SHAMAN'S AND WOMEN'S TEMPLES

The Humli people are strongly connected to the natural world, and the way they live requires this. Most villagers do not have running water or electricity and they rely solely on the food they grow and harvest themselves. There is a direct relationship between nature and their survival. The Humli people view the natural world as sacred and alive with forces that are visible and invisible. This way of intimately relating to the elements of earth, water, fire, air and space is interwoven throughout every aspect of the culture. Shamanism is an ancient form of healing practiced in Humla to restore balance to nature and the physical body. The shamans are the primary doctors and community leaders who find solutions to problems afflicting the community. The shamans are consulted by the villagers for a wide range of concerns, such as physical and mental illnesses, weather, harvest, protection, family and community relationships.  As Humla slowly modernizes, this powerful and valuable form of healing and relating to life, to one another and to the environment is at risk of being lost.

In October 2014, at the request of the Torpa Village elders, Humla Fund donated the capital to assist the shamans and community in rebuilding two of their temples, which were in disrepair. One is the main shaman temple and the other a women’s temple. The donated funds will ensure solid and adequate shelter for the entire community to be able to gather for festivals and rituals at the main temple. The women’s temple is being completely rebuilt and will serve as a sacred space for the women of the village to gather, pray and reconnect with their inherent inner wisdom and to support each other. The women of this village feel strongly that the support to rebuild their temple will empower them to make decisions about what happens in their lives, homes and communities. Rebuilding the women's temple is a crucial part of the effort to invest women in Humla with greater influence in their homes and community.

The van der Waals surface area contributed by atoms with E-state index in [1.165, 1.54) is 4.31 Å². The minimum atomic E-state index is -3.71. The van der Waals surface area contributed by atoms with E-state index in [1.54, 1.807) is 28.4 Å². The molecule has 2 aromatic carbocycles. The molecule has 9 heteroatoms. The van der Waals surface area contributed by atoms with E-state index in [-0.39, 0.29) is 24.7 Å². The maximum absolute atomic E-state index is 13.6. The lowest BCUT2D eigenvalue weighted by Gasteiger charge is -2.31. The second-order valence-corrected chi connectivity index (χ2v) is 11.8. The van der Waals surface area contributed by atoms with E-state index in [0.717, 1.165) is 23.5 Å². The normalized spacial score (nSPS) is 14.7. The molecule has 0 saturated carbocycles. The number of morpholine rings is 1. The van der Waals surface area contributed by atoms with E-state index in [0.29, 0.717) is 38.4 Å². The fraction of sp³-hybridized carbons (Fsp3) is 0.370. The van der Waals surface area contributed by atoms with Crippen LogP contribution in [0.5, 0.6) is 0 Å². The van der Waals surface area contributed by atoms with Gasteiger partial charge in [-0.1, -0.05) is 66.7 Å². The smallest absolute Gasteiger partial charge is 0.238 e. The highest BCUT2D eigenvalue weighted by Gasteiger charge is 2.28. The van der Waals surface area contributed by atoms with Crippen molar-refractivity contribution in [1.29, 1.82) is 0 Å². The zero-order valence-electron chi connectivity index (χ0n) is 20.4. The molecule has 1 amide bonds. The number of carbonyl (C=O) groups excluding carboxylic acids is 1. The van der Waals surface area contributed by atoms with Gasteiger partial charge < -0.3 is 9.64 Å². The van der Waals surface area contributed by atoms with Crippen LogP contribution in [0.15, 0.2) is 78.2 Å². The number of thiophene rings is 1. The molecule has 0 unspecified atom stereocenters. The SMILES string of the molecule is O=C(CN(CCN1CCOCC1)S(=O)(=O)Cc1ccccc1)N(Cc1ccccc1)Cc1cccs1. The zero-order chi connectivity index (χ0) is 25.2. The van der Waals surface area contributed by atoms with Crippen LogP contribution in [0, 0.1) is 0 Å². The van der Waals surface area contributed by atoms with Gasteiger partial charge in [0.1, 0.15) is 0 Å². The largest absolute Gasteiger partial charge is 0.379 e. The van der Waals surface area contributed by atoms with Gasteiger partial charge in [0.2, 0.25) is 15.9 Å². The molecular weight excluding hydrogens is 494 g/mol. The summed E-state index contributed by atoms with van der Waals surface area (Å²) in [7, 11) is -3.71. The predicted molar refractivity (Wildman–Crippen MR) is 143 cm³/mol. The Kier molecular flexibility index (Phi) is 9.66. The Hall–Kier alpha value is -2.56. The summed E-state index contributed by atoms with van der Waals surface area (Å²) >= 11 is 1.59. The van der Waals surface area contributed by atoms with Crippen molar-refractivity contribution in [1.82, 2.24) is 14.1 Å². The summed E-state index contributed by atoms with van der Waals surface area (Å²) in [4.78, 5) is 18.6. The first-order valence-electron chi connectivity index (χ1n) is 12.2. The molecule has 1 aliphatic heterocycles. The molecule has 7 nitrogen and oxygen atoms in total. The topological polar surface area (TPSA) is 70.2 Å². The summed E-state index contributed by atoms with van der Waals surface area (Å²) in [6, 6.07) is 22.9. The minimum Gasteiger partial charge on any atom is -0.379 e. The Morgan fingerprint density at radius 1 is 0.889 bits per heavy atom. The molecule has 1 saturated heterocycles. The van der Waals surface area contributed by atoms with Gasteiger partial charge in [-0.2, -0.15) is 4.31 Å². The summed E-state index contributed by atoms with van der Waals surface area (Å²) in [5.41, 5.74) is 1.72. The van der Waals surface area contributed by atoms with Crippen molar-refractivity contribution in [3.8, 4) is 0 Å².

The preservation of this rich shamanic tradition is a kind of stewardship of the earth and one another. It is relevant to all of us, as we all share one planet and the elements of earth, water, fire, air and space. The shamans are the wisdom keepers, promoting a sacred, healing relationship with the natural environment. This relationship and support for the ancient shamanic tradition contributes to the world’s larger growing collective respect for the natural environment that must evolve if we are to avoid degrading the quality of human existence.

Two women. | Bon shaman dancing.
Mother and child. | Bonpo man with white turban.
Humli women talking together on stone wall.
Shamanism is an ancient form of healing practiced in Humla to restore balance to nature and the physical body.  The shamans are the primary doctors and community leaders who find solutions to problems afflicting the community.  As Humla slowly modernizes, this powerful form of healing and relating to life, one another and the environment is at risk of being lost.